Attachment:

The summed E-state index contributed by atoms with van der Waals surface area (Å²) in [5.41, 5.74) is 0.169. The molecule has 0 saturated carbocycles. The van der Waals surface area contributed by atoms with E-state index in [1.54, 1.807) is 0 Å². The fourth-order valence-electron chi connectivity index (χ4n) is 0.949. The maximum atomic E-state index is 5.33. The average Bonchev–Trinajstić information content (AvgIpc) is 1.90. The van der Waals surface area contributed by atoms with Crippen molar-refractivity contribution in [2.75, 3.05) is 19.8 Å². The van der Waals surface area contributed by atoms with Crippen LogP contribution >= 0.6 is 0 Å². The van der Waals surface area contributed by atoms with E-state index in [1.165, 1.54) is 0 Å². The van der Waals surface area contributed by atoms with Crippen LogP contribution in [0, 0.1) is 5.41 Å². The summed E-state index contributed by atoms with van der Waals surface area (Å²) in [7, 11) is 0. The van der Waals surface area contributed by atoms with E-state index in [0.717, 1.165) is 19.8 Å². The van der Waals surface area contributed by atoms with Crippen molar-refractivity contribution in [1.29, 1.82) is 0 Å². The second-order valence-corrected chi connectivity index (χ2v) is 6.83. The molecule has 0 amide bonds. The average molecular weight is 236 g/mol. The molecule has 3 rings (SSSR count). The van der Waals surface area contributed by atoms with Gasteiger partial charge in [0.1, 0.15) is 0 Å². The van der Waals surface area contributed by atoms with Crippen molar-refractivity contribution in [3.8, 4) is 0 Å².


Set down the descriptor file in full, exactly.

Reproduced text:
The summed E-state index contributed by atoms with van der Waals surface area (Å²) in [5.41, 5.74) is 0.169. The molecule has 0 saturated carbocycles. The van der Waals surface area contributed by atoms with E-state index in [1.54, 1.807) is 0 Å². The fourth-order valence-electron chi connectivity index (χ4n) is 0.949. The maximum atomic E-state index is 5.33. The average Bonchev–Trinajstić information content (AvgIpc) is 1.90. The van der Waals surface area contributed by atoms with Crippen molar-refractivity contribution in [2.75, 3.05) is 19.8 Å². The van der Waals surface area contributed by atoms with Crippen LogP contribution >= 0.6 is 0 Å². The van der Waals surface area contributed by atoms with E-state index in [1.165, 1.54) is 0 Å². The van der Waals surface area contributed by atoms with Crippen LogP contribution in [0, 0.1) is 5.41 Å². The summed E-state index contributed by atoms with van der Waals surface area (Å²) in [7, 11) is 0. The van der Waals surface area contributed by atoms with E-state index in [0.717, 1.165) is 19.8 Å². The van der Waals surface area contributed by atoms with Crippen molar-refractivity contribution in [1.29, 1.82) is 0 Å². The second-order valence-corrected chi connectivity index (χ2v) is 6.83. The molecule has 0 amide bonds. The average molecular weight is 236 g/mol. The molecule has 3 rings (SSSR count). The van der Waals surface area contributed by atoms with Gasteiger partial charge in [0.1, 0.15) is 0 Å². The van der Waals surface area contributed by atoms with Crippen molar-refractivity contribution in [3.8, 4) is 0 Å².